Ever since then I have not yet made another movie because I've been busy raising funds for my next big short film, "Cancer Sucks," which is a heartfelt story about a dad who has cancer, overcomes it, gets it AGAIN, and then dies. This movie is going to be big, and I know everyone says that about their movies, but in this case it's actually true. And how do I know? Because I know the technical side like the back of my hand, unlike these PapPerts and Deakins schmucks who I doubt have made anything like the part one and part two of the movie above. I know what depth of field is, what aperture and T-stops are, and why a white balance card is necessary. And unlike many other DPs, I got to try out a frigging Arri Amira once (you can see I'm telling the truth because of my avatar photo) so you know I know what I'm talking about because DPs who don't know what they're talking about don't ever get to touch Arri Amiras.


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    Senior Member James0b57's Avatar
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    Eric, that isn’t how it works. And your assessment isn’t factual. Think of it like cars. When Ford made the model T, he revolutionized the automotive industry, or rather he created it. A bugatti is much faster though.

    Here’s a link:
    https://www.bhphotovideo.com/c/produ...and_White.html


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    Senior Member Eric Coughlin's Avatar
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    Quote Originally Posted by James0b57 View Post
    Eric, that isn’t how it works. And your assessment isn’t factual. Think of it like cars. When Ford made the model T, he revolutionized the automotive industry, or rather he created it. A bugatti is much faster though.

    Here’s a link:
    https://www.bhphotovideo.com/c/produ...and_White.html
    If you put a Ford in a spaceship it is then much faster than a Bugatti.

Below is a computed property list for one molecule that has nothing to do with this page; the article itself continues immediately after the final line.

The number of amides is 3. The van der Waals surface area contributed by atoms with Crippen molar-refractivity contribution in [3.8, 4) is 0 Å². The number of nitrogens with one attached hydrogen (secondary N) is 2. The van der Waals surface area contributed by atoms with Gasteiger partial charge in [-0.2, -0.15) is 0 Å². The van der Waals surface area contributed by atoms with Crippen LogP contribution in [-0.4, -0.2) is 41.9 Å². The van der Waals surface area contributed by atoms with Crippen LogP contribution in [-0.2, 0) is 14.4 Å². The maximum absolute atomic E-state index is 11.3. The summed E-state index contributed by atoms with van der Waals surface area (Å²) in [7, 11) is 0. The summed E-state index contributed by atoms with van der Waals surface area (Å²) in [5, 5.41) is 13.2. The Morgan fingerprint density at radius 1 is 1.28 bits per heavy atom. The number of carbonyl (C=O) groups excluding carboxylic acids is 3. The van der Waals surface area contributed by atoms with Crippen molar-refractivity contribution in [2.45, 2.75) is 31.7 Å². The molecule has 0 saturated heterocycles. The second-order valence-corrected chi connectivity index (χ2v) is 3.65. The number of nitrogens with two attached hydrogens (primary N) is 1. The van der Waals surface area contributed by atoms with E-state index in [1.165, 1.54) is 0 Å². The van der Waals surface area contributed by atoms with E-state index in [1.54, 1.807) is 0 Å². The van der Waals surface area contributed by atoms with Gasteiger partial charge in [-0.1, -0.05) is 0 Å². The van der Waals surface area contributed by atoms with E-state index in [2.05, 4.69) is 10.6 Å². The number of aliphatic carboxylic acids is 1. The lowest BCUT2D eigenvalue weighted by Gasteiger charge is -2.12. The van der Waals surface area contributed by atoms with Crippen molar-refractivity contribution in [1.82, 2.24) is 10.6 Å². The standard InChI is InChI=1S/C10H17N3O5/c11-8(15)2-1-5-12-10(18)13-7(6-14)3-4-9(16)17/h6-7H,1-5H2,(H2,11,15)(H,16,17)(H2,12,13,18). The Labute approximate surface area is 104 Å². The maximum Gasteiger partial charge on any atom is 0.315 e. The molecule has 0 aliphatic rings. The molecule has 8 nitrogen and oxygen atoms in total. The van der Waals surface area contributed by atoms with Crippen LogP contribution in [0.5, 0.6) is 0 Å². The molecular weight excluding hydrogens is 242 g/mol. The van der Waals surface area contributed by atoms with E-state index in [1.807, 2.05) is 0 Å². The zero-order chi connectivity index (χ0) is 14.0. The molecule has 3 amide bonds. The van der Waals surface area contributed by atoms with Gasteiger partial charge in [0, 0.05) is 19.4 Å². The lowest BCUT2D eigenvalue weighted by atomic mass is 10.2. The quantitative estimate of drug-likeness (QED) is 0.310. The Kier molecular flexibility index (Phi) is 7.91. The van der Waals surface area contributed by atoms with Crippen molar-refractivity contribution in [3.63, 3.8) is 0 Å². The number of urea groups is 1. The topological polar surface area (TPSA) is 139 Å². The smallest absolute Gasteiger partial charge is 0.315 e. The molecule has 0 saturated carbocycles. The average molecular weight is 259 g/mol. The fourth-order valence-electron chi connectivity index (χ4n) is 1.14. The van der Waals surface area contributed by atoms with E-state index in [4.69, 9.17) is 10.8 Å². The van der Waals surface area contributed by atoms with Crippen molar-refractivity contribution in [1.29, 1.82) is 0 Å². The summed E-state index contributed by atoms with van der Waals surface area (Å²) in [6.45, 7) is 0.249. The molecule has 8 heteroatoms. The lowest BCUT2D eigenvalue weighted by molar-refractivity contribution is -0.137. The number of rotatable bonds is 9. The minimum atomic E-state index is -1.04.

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    Senior Member James0b57's Avatar
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    Quote Originally Posted by Eric Coughlin View Post
    If you put a Ford in a spaceship it is then much faster than a Bugatti.
    Damn, ok, you got me there. Logic checks out.

    You can also check out these deals:
    https://www.bhphotovideo.com/c/produ...or_holder.html

    Btw, why go to film school when BH already lists the specs for most cameras?
    Last edited by James0b57; 06-01-2020 at 01:31 AM.


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    Quote Originally Posted by Grug View Post
    I'm going to be pretty surprised if we see the new S35mm deliver a straight 4k from 4k pixels without any downsampling. That wouldn't seem to align very well with Arri's general "better pixels" mantra.

    I'll also be surprised if we see an alternate sensor tech developed for the larger formats.

    I think 6k S35mm (for 4k deliverables), and 8k LF (for 8k or 4k deliverables) seems more likely (which is pretty much what the Mavo Edge is doing). I also suspect all of the raw recording will also be recorded in-camera using Codex's new HDE High-Density Encoding. Which will keep raw file sizes very close to what they are currently.

    That said, no one seems to be complaining all that heavily about using the current Alexas in 1:1 pixel-for-pixel resolutions. So maybe they won't think it matters, and we'll get 4k S35mm and 6k LF (like the Canon C500ii).
    It is a bit of a conundrum for them, as the LF models are selling so well - LF's have two essential elements, they're 4K and the ARRI - but the catch is short-term vs. long term. The ALEV sensor hit a milestone. It's 10 years old and there's been a lot of technological advancement since then. The ISO performance must be better, the resolution must inch up, etc. With that trend, the new tech will be introduced on their higher end models. Sony Venice sensor is 24.6 MPX. Surely, ARRI can do 26.4 to deliver 4K RGB for their lower tier LF models and, at least, 33 for the medium format sensor.

    This sets up a three tier ARRI lineup. First s35 Mini, then Alexa LF/Mini LF and finishing with the 6K/8K units. The s35 4K Mini then would just have 8.8 MPX, as to not to overshadow the current 4.5K LF models on specs while still having longevity as an entry level ARRI product.

    And it would sort of let them keep the "better pixels" strategy.

    Quote Originally Posted by Eric Coughlin View Post
    If you put a Ford in a spaceship it is then much faster than a Bugatti.
    Ground control to Major Eric.